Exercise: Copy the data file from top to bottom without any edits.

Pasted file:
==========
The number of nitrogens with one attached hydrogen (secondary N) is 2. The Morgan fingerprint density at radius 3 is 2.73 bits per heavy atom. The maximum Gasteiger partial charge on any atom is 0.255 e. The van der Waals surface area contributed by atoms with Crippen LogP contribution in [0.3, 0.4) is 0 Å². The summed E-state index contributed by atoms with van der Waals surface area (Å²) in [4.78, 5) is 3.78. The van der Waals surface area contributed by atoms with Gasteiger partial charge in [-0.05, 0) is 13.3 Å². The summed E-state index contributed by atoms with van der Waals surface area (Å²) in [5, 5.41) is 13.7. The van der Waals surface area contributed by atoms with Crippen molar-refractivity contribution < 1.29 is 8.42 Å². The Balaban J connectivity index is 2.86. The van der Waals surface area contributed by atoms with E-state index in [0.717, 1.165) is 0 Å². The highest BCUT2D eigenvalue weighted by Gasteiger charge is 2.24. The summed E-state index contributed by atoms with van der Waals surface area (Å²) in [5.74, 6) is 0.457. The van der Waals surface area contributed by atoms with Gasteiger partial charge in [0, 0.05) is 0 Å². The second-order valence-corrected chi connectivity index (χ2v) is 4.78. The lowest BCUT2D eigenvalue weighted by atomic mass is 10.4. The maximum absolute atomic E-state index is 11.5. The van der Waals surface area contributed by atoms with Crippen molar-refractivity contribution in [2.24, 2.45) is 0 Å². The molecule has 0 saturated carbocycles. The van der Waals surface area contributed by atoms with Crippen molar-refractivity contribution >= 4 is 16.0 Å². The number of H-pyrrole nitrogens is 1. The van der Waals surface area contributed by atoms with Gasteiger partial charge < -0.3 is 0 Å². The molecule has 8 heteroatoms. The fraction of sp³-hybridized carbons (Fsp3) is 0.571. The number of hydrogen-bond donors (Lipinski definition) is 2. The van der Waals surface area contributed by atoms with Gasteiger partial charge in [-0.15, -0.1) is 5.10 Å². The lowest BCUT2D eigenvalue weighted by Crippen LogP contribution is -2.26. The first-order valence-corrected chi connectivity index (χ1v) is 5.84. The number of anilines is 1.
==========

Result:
The number of nitrogens with one attached hydrogen (secondary N) is 2. The Morgan fingerprint density at radius 3 is 2.73 bits per heavy atom. The maximum Gasteiger partial charge on any atom is 0.255 e. The van der Waals surface area contributed by atoms with Crippen LogP contribution in [0.3, 0.4) is 0 Å². The summed E-state index contributed by atoms with van der Waals surface area (Å²) in [4.78, 5) is 3.78. The van der Waals surface area contributed by atoms with Gasteiger partial charge in [-0.05, 0) is 13.3 Å². The summed E-state index contributed by atoms with van der Waals surface area (Å²) in [5, 5.41) is 13.7. The van der Waals surface area contributed by atoms with Crippen molar-refractivity contribution < 1.29 is 8.42 Å². The Balaban J connectivity index is 2.86. The van der Waals surface area contributed by atoms with E-state index in [0.717, 1.165) is 0 Å². The highest BCUT2D eigenvalue weighted by Gasteiger charge is 2.24. The summed E-state index contributed by atoms with van der Waals surface area (Å²) in [5.74, 6) is 0.457. The van der Waals surface area contributed by atoms with Gasteiger partial charge in [0, 0.05) is 0 Å². The second-order valence-corrected chi connectivity index (χ2v) is 4.78. The lowest BCUT2D eigenvalue weighted by atomic mass is 10.4. The maximum absolute atomic E-state index is 11.5. The van der Waals surface area contributed by atoms with Crippen molar-refractivity contribution in [2.24, 2.45) is 0 Å². The molecule has 0 saturated carbocycles. The van der Waals surface area contributed by atoms with Crippen molar-refractivity contribution >= 4 is 16.0 Å². The number of H-pyrrole nitrogens is 1. The van der Waals surface area contributed by atoms with Gasteiger partial charge < -0.3 is 0 Å². The molecule has 8 heteroatoms. The fraction of sp³-hybridized carbons (Fsp3) is 0.571. The number of hydrogen-bond donors (Lipinski definition) is 2. The van der Waals surface area contributed by atoms with Gasteiger partial charge in [-0.15, -0.1) is 5.10 Å². The lowest BCUT2D eigenvalue weighted by Crippen LogP contribution is -2.26. The first-order valence-corrected chi connectivity index (χ1v) is 5.84. The number of anilines is 1.